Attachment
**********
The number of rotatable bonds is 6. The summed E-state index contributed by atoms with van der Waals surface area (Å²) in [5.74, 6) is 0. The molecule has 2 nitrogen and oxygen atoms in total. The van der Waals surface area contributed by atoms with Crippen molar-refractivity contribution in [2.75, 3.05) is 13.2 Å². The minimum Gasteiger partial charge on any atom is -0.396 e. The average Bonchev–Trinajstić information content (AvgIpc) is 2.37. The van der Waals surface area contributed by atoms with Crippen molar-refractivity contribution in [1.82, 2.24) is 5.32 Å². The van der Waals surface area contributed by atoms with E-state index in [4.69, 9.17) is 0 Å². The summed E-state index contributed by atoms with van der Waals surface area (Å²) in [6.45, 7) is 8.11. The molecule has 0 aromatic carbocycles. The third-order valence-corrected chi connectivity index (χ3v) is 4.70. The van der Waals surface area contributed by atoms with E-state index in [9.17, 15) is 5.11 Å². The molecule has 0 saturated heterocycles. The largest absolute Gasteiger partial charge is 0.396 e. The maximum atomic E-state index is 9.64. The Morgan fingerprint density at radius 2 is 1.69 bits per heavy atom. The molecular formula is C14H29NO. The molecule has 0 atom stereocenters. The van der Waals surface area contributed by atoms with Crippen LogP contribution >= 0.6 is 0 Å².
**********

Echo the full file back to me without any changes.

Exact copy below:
The number of rotatable bonds is 6. The summed E-state index contributed by atoms with van der Waals surface area (Å²) in [5.74, 6) is 0. The molecule has 2 nitrogen and oxygen atoms in total. The van der Waals surface area contributed by atoms with Crippen molar-refractivity contribution in [2.75, 3.05) is 13.2 Å². The minimum Gasteiger partial charge on any atom is -0.396 e. The average Bonchev–Trinajstić information content (AvgIpc) is 2.37. The van der Waals surface area contributed by atoms with Crippen molar-refractivity contribution in [1.82, 2.24) is 5.32 Å². The van der Waals surface area contributed by atoms with E-state index in [4.69, 9.17) is 0 Å². The summed E-state index contributed by atoms with van der Waals surface area (Å²) in [6.45, 7) is 8.11. The molecule has 0 aromatic carbocycles. The third-order valence-corrected chi connectivity index (χ3v) is 4.70. The van der Waals surface area contributed by atoms with E-state index in [9.17, 15) is 5.11 Å². The molecule has 0 saturated heterocycles. The largest absolute Gasteiger partial charge is 0.396 e. The maximum atomic E-state index is 9.64. The Morgan fingerprint density at radius 2 is 1.69 bits per heavy atom. The molecular formula is C14H29NO. The molecule has 0 atom stereocenters. The van der Waals surface area contributed by atoms with Crippen LogP contribution >= 0.6 is 0 Å².